Whichever course you pick, you’ll gain the theory and practical skills needed to progress with confidence. Join us and you could find yourself learning in the very latest laboratories or on field trips or work placements with well-known and respected companies. You may even have the opportunity to study abroad.

Everything we do in the faculty has a singular purpose: to provide a world-class environment to create, share and advance knowledge in science, technology and engineering fields. This is key to all of our futures.

Where can I study?

Cambridge
Lord Ashcroft Building on our Cambridge campus

Our campus is close to the centre of Cambridge, often described as the perfect student city.

Explore our Cambridge campus

Fees & funding

Course fees

UK & EU students starting 2019/20 (per year)

£9,250

International students starting 2019/20 (per year)

£13,100

Additional Costs

£250 per annum to cover optional external qualifications/professional memberships, sports attire for practical sessions and miscellaneous study items (i.e. printing).

How do I pay my fees?

Tuition fee loan

You can take out a tuition fee loan, which you won’t need to start repaying until after your graduate. Or alternatively, there's the option to pay your fees upfront.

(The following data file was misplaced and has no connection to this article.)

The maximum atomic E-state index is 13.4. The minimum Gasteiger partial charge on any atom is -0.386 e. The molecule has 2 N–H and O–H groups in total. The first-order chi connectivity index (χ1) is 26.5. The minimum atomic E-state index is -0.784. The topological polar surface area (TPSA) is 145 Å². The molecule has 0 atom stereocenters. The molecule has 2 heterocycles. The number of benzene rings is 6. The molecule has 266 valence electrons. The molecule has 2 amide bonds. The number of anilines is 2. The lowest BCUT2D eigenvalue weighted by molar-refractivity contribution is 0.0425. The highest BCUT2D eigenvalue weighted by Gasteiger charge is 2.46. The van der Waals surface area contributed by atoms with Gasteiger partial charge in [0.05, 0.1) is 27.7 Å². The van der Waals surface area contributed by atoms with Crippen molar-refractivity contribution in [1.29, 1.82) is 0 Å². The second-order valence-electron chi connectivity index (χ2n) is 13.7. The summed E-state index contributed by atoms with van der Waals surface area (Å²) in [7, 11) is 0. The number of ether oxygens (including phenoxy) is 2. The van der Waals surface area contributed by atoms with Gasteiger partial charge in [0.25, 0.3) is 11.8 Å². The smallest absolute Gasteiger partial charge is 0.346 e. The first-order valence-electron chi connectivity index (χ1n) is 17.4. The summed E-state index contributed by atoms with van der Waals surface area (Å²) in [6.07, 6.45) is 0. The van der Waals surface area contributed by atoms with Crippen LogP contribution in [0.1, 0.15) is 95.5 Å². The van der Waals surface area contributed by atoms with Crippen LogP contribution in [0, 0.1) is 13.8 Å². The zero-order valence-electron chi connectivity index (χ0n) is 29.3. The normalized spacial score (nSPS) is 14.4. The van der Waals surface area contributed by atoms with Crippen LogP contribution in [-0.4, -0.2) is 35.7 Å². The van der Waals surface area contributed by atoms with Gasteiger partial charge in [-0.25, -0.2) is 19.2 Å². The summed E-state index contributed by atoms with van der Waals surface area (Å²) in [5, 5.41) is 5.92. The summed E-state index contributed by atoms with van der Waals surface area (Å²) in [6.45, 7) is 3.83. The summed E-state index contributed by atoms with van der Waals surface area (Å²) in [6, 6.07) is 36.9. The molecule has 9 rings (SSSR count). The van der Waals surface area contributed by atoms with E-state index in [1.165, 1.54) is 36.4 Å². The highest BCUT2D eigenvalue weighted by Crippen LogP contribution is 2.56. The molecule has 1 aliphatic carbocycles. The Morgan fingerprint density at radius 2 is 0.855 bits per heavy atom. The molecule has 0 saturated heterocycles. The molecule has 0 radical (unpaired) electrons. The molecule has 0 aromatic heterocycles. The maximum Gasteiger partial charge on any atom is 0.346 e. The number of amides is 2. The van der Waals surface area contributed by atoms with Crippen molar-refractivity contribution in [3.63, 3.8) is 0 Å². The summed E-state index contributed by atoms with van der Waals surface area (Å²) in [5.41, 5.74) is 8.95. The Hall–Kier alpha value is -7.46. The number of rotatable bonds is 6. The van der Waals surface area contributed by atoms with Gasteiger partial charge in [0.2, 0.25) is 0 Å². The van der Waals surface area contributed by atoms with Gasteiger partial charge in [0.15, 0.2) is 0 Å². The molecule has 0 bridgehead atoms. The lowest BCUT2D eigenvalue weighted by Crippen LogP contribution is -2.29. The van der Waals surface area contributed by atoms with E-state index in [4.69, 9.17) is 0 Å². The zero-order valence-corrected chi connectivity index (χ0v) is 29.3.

Loans and fee payments

Scholarships

We offer a fantastic range of ARU scholarships, which provide extra financial support while you’re at university. Some of these cover all or part of your tuition fees.

Explore ARU scholarships

International students

You must pay your fees upfront, in full or in instalments. We will also ask you for a deposit or sponsorship letter. Details will be in your offer letter.

Paying your fees

Funding for UK & EU students

Most new undergraduate students can apply for government funding to support their studies and university life. This includes Tuition Fee Loans and Maintenance Loans. There are additional grants available for specific groups of students, such as those with disabilities or dependants.